‘A wake-up call’ for Northern California
NAPA, Calif. — It was the first major test of the Bay Area’s preparedness for a major disaster in nearly 25 years — a magnitude-6.0 earthquake that ripped through the North Bay early Sunday, injuring more than 100 people, damaging scores of homes and buildings in Napa and Vallejo and knocking out power to thousands.
Some crucial systems worked. Napa County’s main trauma hospital quickly set up a triage operation for people injured by chimneys, glass and other debris that showered onto homes and streets in downtown Napa when the quake hit at 3:20 a.m. Firefighters improvised a work-around to knock down a blaze at a Napa mobile home park after a broken water main cut off supplies, but not before six residences were consumed by flames.
But many other problems were exposed to wide public view for the first time since the Loma Prieta earthquake killed 62 people in October 1989.
Several buildings that were damaged in Napa and Vallejo had unreinforced masonry, and many homes’ unsecured chimneys collapsed. The quake — moderate by the standards of what the Bay Area could face — knocked out power to tens of thousands of people, some for most of the day, and snapped dozens of water mains, leaving faucets dry throughout much of Napa.
“It most definitely is a wake-up call ... to realize what the danger of this is, and what the risks are,” said Emir Macari, a member of the state Seismic Safety Commission and a professor of seismic safety at California State University Sacramento.
— San Francisco Chronicle
NAPA, Calif. — A 6.0-magnitude earthquake shook this Northern California city early Sunday morning, sending dozens to the hospital, including at least three with major injuries, and causing major damage in wine country, prompting Gov. Jerry Brown to declare a state of emergency.
The quake, which hit around 3:20 a.m., was the largest to strike the area since 1989’s Loma Prieta quake. It left thousands without power as Napa officials sought to secure damaged buildings and repair water-line breaks and as business owners cleaned up.
Four mobile homes burned to the ground, a result of a gas-line break.
According to the U.S. Geological Survey, the South Napa earthquake originated within a 44-mile-wide set of major faults of the San Andreas system.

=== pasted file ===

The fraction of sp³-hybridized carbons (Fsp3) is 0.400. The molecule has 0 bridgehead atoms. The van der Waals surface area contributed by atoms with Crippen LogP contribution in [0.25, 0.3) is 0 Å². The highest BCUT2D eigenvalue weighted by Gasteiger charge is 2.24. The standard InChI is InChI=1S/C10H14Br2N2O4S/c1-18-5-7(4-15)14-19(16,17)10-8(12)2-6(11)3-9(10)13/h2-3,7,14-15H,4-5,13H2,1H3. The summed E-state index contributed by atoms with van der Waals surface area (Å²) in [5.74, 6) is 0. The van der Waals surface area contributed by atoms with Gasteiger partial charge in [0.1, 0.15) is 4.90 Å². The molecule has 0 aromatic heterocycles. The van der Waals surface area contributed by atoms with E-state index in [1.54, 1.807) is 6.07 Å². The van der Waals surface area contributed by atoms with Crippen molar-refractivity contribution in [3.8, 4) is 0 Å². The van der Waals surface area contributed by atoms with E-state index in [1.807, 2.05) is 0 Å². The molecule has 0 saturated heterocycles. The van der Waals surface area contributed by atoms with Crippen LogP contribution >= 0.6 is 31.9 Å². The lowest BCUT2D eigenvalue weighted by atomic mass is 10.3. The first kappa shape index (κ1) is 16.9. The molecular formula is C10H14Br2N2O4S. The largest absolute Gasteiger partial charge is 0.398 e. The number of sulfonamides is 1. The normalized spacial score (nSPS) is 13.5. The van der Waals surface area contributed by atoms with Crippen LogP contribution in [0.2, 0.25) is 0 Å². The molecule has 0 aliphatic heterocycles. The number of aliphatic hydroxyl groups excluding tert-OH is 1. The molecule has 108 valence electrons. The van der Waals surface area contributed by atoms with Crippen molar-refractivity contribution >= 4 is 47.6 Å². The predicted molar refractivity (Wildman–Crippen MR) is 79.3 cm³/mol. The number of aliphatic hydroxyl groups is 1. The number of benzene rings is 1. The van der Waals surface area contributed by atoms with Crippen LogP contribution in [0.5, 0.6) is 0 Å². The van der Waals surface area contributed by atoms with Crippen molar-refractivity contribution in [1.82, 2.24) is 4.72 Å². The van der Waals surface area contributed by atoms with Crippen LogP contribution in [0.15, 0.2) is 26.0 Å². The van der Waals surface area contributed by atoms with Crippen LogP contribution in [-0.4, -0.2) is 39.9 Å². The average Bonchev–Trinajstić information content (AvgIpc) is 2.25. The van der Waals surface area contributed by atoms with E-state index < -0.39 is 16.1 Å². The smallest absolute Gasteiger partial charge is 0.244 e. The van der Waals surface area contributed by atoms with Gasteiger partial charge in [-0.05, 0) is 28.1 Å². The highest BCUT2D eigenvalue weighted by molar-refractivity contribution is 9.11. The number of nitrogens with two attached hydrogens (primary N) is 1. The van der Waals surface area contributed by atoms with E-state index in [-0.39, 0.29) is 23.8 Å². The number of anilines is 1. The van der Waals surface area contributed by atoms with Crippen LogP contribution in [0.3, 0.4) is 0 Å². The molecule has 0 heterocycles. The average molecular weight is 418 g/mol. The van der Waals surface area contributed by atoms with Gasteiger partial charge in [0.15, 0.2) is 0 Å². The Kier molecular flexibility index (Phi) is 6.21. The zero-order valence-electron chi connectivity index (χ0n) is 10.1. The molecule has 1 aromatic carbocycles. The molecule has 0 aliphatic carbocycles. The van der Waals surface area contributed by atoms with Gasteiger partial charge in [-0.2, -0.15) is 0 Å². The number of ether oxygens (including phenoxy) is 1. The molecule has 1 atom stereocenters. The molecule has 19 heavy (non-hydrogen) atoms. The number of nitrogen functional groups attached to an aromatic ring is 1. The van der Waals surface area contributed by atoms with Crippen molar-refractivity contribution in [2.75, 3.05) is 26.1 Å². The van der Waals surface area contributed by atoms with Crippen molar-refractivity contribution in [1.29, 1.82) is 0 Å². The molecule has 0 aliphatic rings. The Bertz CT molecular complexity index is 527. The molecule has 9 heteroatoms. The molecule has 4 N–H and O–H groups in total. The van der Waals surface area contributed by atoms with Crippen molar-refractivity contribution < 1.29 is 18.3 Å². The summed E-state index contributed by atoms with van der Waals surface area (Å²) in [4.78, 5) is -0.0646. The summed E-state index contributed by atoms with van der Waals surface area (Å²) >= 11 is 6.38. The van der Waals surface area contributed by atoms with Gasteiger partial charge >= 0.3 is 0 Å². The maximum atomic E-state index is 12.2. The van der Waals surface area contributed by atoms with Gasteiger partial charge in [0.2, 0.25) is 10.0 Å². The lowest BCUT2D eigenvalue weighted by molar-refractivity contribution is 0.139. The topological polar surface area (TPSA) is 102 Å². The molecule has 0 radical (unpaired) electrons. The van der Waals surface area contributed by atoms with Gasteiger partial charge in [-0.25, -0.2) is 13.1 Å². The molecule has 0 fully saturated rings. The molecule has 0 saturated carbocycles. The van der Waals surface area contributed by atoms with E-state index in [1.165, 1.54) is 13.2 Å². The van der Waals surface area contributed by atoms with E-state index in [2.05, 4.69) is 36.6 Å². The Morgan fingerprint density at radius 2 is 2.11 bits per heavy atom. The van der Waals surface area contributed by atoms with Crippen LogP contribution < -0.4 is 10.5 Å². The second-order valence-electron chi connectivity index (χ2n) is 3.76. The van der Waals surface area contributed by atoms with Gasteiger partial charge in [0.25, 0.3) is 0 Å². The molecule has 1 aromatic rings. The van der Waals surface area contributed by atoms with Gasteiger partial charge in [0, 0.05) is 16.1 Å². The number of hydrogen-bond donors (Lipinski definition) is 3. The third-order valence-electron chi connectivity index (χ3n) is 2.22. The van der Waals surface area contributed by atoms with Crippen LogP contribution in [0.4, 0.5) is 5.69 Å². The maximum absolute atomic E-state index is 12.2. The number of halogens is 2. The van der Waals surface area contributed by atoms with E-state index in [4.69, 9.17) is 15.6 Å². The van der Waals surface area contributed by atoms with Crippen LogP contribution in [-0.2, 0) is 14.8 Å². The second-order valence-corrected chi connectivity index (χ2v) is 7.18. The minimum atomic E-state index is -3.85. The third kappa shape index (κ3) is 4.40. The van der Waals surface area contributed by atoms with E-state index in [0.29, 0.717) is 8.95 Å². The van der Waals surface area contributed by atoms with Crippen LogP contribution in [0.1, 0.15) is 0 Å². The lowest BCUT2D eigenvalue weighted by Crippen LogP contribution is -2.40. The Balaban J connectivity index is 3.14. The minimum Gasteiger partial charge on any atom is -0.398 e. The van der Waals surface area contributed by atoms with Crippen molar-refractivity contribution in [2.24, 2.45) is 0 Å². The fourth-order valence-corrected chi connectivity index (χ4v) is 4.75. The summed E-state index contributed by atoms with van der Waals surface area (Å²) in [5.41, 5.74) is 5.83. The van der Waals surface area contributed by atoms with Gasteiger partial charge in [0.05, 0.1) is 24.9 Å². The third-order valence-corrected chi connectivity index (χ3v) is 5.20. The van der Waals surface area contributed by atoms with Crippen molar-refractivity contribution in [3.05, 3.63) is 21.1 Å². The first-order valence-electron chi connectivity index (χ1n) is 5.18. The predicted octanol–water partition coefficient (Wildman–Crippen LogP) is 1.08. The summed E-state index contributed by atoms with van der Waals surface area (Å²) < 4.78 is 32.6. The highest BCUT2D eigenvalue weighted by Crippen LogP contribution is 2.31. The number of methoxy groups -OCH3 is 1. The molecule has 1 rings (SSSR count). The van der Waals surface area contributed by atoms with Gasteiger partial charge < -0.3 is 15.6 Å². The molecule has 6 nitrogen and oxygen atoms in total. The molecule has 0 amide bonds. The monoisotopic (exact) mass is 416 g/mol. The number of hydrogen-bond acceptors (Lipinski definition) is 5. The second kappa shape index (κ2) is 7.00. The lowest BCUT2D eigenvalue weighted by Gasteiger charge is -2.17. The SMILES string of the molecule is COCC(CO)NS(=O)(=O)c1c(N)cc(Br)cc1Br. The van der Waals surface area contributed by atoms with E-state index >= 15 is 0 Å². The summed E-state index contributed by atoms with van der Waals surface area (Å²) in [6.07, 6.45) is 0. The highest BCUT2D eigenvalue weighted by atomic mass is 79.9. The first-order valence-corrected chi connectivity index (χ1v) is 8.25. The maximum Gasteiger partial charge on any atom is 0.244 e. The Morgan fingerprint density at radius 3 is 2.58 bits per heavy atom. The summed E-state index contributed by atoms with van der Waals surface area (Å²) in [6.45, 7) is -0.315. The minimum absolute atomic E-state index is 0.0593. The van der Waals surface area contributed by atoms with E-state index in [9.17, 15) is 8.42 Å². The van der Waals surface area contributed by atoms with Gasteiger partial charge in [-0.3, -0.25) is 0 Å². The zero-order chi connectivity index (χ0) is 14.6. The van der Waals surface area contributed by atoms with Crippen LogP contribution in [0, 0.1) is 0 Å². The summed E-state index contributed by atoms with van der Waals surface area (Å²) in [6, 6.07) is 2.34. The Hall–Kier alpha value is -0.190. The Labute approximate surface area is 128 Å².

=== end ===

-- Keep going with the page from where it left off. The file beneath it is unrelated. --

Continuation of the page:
Queen of the Valley Medical Center in Napa, where an outdoor triage tent was set up to handle the influx, reported treating 172 people in the emergency room, although hospital officials could not say how many of them were there for bruises and cuts suffered in the quake and how many for more routine injuries and illnesses.
Twelve people were admitted for broken bones, heart attacks and other problems directly related to the earthquake, including an adult who remained in critical condition on Sunday night and a 13-year-old boy.
The teen was hit by flying debris from a collapsed fireplace and had to be airlifted to the children’s hospital at the University of California Davis hospital for a neurological evaluation.
Residents braced for possible aftershocks during the next 24 hours, which could further compromise buildings and cause more damage, particularly to wineries, which are key to the region’s economy.
A single wine glass survived at the Ceja Vineyards tasting room in Napa. The rest were shattered in piles that Ariel Ceja spent the day sweeping up.
“This? This is just stuff. The real question will be at the warehouse,” said Ceja, the son of vintners who have been growing grapes and making wine in the Napa Valley since 1983.
Like many vintners’ warehouses, theirs is closer to the epicenter of the powerful quake, where state highway workers quickly patched a huge crack in the road.
Vintner Richard Ward of Saintsbury Winery south of Napa watched Sunday afternoon as workers righted toppled barrels and rescued a 500-pound grape de-stemmer that the quake had thrown to the ground.
“That’s what happens when you’re a mile from the epicenter,” said Ward, who lost 300 to 400 bottles in the winery’s basement.
The grape harvest was supposed to start overnight Monday, but it would now be pushed off a few days, he said. Had the harvest started a day earlier, the quake would have caught the workers among the heavy barrels when it struck, Ward said.
Mark Ghilarducci, director of the California Governor’s Office of Emergency Services, told an afternoon news conference some 90 to 100 homes and buildings were deemed not habitable.
— The Associated Press contributed to this report.